We must applaud the initiative to bring back the remains of Moses Kotane and JB Marks. Already the remains of Moses Mabhida, Cassius Maake, Johnny Makhathini, Bonnie Masabalala Yengwa and others have been returned. The National Prosecuting Authority has helped to trace deceased MK members.
Loved ones of Andile Kondile, Charles Ndaba and Mbuso Shabalala still hope to find their bones. Some mistakenly labelled informers, such as Thami Zulu, must be given remembrance status. We must press the government to remember the dead in Swaziland, Lesotho, Mozambique, Wankie, Sipolilo, Namibia and South Africa. It would be elitist to forget “ordinary people” who made Marks and Kotane extraordinary leaders.
Today, the SACP under Blade Nzimande defends the ANC “looting brigade”. Others have looted ANC assets. Schabir Shaik’s Nkobi Holdings did not benefit the family of Titus Nkobi, and we must ensure that the names of Kotane and Marks are not used to hook tenders, as happened with Nkobi’s name. – Siyanda Mhlongo, KwaDukuza
A few years ago, when Rhoda Kadalie made a hullabaloo about leaving South Africa, many people who had endured her weekly newspaper diatribes rejoiced. Indeed, many hoped that time away might do her some good. Alas, these hopes have been dashed.
Her letter to the Mail & Guardian (“Iqbal Survé wasn’t pushed, he jumped”), reveals that she is as bitter and incoherent as she ever was. Besides the attack on Survé being defamatory and personal, it does not mask the fact that the primary objective of the letter is deflection from the serious questions raised by several commentators (also featured in the M&G), about the lack of urgency in transformation at the University of Cape Town (UCT), 20 years into our democracy.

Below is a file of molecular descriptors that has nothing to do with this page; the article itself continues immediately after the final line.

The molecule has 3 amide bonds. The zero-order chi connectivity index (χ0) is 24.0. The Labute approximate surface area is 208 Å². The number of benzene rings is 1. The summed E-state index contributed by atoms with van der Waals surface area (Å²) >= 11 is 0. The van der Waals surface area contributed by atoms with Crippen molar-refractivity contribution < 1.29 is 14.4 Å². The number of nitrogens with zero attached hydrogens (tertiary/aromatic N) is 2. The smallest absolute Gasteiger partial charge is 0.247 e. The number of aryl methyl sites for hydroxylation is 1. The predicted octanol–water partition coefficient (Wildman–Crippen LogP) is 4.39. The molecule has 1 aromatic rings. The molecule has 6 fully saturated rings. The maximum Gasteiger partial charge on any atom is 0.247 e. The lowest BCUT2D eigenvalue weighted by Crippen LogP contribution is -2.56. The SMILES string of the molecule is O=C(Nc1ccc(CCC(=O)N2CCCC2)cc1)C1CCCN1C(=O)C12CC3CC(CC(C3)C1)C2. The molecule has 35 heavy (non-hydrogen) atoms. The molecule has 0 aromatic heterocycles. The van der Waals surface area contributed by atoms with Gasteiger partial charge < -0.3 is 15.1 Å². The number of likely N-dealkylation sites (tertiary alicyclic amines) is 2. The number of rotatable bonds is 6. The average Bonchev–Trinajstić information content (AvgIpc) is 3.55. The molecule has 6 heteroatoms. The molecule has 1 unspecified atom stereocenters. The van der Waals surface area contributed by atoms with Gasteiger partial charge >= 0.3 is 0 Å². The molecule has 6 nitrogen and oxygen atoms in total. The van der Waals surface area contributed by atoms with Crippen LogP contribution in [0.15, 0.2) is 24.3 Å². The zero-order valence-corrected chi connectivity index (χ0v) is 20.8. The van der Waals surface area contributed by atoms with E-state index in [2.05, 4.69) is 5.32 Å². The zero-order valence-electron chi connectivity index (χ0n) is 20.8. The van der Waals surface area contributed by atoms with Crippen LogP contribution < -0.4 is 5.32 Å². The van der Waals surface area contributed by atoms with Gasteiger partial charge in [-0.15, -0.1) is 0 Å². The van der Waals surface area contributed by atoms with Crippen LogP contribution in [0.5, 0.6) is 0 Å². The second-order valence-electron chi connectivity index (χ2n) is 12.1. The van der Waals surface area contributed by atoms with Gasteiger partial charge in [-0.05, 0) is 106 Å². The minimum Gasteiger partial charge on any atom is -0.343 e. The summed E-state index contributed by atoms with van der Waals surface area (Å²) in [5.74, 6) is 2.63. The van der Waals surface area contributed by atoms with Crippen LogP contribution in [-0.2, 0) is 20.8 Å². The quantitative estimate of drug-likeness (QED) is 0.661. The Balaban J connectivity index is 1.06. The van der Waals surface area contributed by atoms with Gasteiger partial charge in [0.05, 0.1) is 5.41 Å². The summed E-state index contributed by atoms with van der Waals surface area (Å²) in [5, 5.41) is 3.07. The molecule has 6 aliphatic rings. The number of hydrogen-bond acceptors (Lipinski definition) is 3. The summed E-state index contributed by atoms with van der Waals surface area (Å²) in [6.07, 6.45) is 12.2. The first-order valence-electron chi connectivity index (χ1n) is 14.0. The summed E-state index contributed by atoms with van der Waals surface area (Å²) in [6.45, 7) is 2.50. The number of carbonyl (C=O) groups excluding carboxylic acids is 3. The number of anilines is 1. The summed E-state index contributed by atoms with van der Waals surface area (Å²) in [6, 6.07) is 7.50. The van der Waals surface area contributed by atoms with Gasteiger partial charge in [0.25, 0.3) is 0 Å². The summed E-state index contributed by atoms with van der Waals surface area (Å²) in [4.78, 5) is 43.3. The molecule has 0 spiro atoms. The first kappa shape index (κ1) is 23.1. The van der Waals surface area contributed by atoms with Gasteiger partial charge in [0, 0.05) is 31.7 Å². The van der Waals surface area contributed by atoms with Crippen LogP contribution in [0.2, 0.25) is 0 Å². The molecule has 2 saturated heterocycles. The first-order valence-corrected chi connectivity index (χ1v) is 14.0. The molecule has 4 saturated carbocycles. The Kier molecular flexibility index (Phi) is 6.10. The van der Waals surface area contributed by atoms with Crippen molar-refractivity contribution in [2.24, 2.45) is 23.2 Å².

Furthermore, it appears that she’s even more determined than ever to be the chief black defender of white privilege. Anyone who’s familiar with the American cartoon series The Boondocks, and in particular the character of Uncle Ruckus, will immediately recognise the Kadalie mentality. White is always good, black is always bad.
According to her, UCT retains its reputation for “quality education” precisely because it has stubbornly held on to its lily-white faculty staff, unlike other universities that make an effort to recruit, train and appoint black academics. According to her, one of these “lesser quality” universities is the University of KwaZulu-Natal (UKZN), to which students apparently “give a wide berth in preference to UCT”.
For the record, UKZN has a larger student body than UCT and is an acknowledged centre of excellence in many fields of learning and research. Kadalie’s bitterness is only matched by her ignorance.
It would seem, reading the letter, that the lucid moments are infrequent. How else do you explain this: “The UCT student demographic is also racially diverse, very much in favour of black and disadvantaged students, in no small measure due to its revised admissions policy”, which is then followed by statistical evidence proving the exact opposite?
No amount of personal attacks on Survé will make the transformation issues raised go away. Only dealing with them honestly and with introspection will do that. – Zenariah Barends, chief of staff, Independent Media